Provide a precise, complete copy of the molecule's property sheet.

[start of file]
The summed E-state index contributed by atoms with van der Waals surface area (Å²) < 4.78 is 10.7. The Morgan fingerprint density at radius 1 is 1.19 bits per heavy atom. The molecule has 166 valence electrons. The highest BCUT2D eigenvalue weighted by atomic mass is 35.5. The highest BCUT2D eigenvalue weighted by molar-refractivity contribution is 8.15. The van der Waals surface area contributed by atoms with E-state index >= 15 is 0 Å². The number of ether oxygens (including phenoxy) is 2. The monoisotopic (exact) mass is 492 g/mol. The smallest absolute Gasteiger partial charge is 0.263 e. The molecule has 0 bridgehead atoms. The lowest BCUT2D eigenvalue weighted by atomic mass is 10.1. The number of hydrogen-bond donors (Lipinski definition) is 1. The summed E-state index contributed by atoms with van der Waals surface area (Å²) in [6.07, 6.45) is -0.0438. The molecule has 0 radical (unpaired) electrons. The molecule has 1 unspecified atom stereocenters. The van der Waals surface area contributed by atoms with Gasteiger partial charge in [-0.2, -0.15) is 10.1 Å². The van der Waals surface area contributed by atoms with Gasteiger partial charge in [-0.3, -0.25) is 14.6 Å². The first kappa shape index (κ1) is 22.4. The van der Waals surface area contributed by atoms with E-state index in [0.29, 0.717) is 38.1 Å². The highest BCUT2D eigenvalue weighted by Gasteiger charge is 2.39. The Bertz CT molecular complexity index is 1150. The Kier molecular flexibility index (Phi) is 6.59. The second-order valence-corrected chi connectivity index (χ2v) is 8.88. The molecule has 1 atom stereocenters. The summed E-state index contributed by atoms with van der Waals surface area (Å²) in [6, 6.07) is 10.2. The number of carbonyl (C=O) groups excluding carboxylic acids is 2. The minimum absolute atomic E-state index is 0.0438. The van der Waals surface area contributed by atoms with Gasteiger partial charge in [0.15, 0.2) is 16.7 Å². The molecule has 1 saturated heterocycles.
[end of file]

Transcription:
The summed E-state index contributed by atoms with van der Waals surface area (Å²) < 4.78 is 10.7. The Morgan fingerprint density at radius 1 is 1.19 bits per heavy atom. The molecule has 166 valence electrons. The highest BCUT2D eigenvalue weighted by atomic mass is 35.5. The highest BCUT2D eigenvalue weighted by molar-refractivity contribution is 8.15. The van der Waals surface area contributed by atoms with E-state index >= 15 is 0 Å². The number of ether oxygens (including phenoxy) is 2. The monoisotopic (exact) mass is 492 g/mol. The smallest absolute Gasteiger partial charge is 0.263 e. The molecule has 0 bridgehead atoms. The lowest BCUT2D eigenvalue weighted by atomic mass is 10.1. The number of hydrogen-bond donors (Lipinski definition) is 1. The summed E-state index contributed by atoms with van der Waals surface area (Å²) in [6.07, 6.45) is -0.0438. The molecule has 0 radical (unpaired) electrons. The molecule has 1 unspecified atom stereocenters. The van der Waals surface area contributed by atoms with Gasteiger partial charge in [-0.2, -0.15) is 10.1 Å². The van der Waals surface area contributed by atoms with Gasteiger partial charge in [-0.3, -0.25) is 14.6 Å². The first kappa shape index (κ1) is 22.4. The van der Waals surface area contributed by atoms with E-state index in [0.29, 0.717) is 38.1 Å². The highest BCUT2D eigenvalue weighted by Gasteiger charge is 2.39. The Bertz CT molecular complexity index is 1150. The Kier molecular flexibility index (Phi) is 6.59. The second-order valence-corrected chi connectivity index (χ2v) is 8.88. The molecule has 1 atom stereocenters. The summed E-state index contributed by atoms with van der Waals surface area (Å²) in [6, 6.07) is 10.2. The number of carbonyl (C=O) groups excluding carboxylic acids is 2. The minimum absolute atomic E-state index is 0.0438. The van der Waals surface area contributed by atoms with Gasteiger partial charge in [0.15, 0.2) is 16.7 Å². The molecule has 1 saturated heterocycles.